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Jay-Z & Timbaland »

What do you get when you take the greatest living rapper and the greatest hip hip producer. You get one hot album. Sign the petition and lets make it happen.

by kenn on 1/07/2004 11:55:00 PM

More Of The Best

Whatever happened to the days when the boys picked up a guitar to score chicks and a mike to call 'em bitches and hos? Commercial hip-hop and hard rock swapped archetypes last year like every day was Freaky Friday; the nü-grunge/nü-metal droogs saw ladies as little more than sperm receptacles—annoying ones at that—whereas bling-blinged thugs were scouting prospects "Big Poppa"-style who should be havin' their baby, baby. This mix represents both endlessly confounding, entertaining spectrums:

1. Fabolous, "Into You" (Elektra) Amid some reasonably legit cries of sellout, the rail-thin rapper finally crossed over into Ma$e territory with sellout acquiescence specialist Ashanti chiming in on the chorus. Sighing that "being a player was becoming too stressful," F-A-B-O asked the object of his desire what she'd think "if both our names had Jackson on the ends" and leagues of voyeurs swooned in unison. Makes monogamy sexy and intriguing in a way that archconservatives never had the tongues, beats, or brains to advertise and does so to a relaxed, smooth, modest summertime groove.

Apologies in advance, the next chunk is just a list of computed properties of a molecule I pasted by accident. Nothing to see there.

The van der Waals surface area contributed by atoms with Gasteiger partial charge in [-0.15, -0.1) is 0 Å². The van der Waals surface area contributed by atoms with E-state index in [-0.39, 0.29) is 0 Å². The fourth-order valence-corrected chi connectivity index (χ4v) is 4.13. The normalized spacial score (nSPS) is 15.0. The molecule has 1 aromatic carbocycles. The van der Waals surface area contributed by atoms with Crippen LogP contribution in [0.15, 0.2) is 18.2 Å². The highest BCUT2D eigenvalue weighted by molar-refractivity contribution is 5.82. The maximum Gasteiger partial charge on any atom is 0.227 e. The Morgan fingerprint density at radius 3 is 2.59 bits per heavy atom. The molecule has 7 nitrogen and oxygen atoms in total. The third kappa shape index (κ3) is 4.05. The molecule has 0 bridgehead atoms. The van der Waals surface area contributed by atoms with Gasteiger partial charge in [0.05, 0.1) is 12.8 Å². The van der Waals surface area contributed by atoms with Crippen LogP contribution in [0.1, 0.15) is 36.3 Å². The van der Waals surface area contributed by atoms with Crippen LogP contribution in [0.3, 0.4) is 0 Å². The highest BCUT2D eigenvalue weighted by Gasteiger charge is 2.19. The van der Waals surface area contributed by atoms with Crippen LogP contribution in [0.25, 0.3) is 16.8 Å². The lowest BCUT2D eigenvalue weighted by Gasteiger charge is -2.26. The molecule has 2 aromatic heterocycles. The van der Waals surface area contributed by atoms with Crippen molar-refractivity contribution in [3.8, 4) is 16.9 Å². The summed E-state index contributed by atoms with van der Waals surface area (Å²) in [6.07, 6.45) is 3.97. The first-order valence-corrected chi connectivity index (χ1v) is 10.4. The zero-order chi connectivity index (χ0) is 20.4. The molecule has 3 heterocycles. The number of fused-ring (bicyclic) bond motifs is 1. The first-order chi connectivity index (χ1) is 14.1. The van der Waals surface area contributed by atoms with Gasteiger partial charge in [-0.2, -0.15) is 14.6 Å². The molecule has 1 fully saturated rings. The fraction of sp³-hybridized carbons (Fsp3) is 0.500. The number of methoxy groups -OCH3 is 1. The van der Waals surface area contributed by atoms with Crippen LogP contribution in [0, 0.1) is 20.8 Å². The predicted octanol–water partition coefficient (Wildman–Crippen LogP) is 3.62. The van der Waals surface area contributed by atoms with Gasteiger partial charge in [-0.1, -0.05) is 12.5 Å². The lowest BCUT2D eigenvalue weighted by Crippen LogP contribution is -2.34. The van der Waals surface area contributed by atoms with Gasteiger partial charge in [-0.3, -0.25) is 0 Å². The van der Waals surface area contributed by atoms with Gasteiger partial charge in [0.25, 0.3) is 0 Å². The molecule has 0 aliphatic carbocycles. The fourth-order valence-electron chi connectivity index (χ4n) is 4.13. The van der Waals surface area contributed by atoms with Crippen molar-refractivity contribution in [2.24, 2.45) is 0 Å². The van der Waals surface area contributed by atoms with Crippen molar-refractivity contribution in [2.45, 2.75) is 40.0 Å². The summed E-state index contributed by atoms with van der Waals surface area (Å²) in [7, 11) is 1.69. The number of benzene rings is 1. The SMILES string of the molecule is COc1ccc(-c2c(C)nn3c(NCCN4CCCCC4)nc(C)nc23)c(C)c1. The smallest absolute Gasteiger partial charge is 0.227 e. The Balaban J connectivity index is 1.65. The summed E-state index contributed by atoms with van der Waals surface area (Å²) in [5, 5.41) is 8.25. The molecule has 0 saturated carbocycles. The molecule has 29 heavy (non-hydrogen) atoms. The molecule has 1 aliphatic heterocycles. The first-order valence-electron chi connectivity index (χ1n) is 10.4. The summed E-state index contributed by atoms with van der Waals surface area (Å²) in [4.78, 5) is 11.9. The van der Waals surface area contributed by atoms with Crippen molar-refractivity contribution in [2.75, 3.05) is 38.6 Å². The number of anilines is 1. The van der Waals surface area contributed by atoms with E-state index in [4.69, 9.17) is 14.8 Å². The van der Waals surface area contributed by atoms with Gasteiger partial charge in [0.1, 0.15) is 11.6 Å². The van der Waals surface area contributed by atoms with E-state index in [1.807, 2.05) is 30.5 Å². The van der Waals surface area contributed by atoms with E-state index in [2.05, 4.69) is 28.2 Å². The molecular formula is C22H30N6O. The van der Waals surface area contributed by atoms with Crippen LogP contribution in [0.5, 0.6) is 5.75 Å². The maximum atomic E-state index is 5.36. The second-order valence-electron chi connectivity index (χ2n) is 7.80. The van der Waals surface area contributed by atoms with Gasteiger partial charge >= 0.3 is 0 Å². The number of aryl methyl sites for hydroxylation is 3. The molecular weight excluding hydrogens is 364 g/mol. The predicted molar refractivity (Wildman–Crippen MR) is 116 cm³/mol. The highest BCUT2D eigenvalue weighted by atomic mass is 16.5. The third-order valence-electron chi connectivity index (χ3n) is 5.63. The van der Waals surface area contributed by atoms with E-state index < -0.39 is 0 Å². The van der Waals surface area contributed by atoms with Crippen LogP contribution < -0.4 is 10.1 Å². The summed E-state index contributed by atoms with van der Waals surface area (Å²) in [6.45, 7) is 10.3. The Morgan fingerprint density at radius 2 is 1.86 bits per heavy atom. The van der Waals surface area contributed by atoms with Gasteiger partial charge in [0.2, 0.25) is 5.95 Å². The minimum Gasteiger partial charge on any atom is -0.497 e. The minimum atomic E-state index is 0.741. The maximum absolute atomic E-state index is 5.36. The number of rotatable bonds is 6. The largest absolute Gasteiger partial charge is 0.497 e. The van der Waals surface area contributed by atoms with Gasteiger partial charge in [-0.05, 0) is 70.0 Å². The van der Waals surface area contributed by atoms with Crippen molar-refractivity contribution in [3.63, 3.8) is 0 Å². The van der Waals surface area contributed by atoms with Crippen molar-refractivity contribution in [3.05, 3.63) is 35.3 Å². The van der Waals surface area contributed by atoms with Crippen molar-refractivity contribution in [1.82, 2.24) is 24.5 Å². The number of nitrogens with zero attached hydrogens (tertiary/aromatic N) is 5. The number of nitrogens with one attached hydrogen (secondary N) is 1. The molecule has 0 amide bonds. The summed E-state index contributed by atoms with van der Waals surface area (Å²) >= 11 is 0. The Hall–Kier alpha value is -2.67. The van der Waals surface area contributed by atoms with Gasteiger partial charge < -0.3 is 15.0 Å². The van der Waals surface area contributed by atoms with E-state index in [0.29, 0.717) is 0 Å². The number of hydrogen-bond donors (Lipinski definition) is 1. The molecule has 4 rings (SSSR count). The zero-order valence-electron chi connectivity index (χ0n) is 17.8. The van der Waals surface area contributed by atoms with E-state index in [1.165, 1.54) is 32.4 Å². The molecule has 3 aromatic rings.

2. 50 Cent, "21 Questions" (Shady/Aftermath) I could listen to Fitty poke caged deer Ja Rule with AK butts all day, but this clever romantic barrage was just as responsible for his explosive sex appeal as the endless six-packin' rag covers. It's the slow jam for the modern prom and should hold up a decade from now just as well as "Don't You (Forget About Me)" and comparable '80s dreck does today. Em's protégé keeps us blushing with silly, affable similes ("I love you like a fat kid love cake") but peppers the titular queries with unexpected depth and foresight. Another excellent best-of-both-worlds pairing, courtesy of Nate Dogg's easy rider choral crooning.

3. Snoop Dogg, "Beautiful" (Priority) Snoop D-O-double-G? Well, the man's a budding porn mogul and a self-proclaimed modern-day pimp, and women accuse him and his crew right and left of misbehavior that makes Arnold Schwarzenegger look like Clay Aiken. Yet, along come overexposed Pharrell and Chad, who not only delay their own inevitable backlash but prolong the budding reality-TV star's fading MC career with a soft, tenderhearted groove so simple, well, shit: The title says it best. Yeah, yeah, technically the record came out last November, but Snoop's live performance of "Beautiful" was the one saving—hell, nearly transcendent—grace of MTV Films flop The Real Cancun.

4. Pharrell ft. Jay-Z, "Frontin'" (Star Trak) Speaking of Pharrell, you bet we're all sick to fuckin' death of his bare chest and trucker-hatted dome muggin' like Diddy 2003 all over our MTV. And sure, he's the least likely player in the game to brag about slapping his girl around, but the Jacko-influenced, mature guitar swing of "Frontin'" is rivaled only by "Into You" on the pure sweetness tip. Nice idea, admitting that posturing is just that, and behind the facade there's a real man ready to be, yes, just that. This kind of modest stocking stuffer is exactly why the Neptunes not only can't be discounted, but are still ensconced at the top of the game.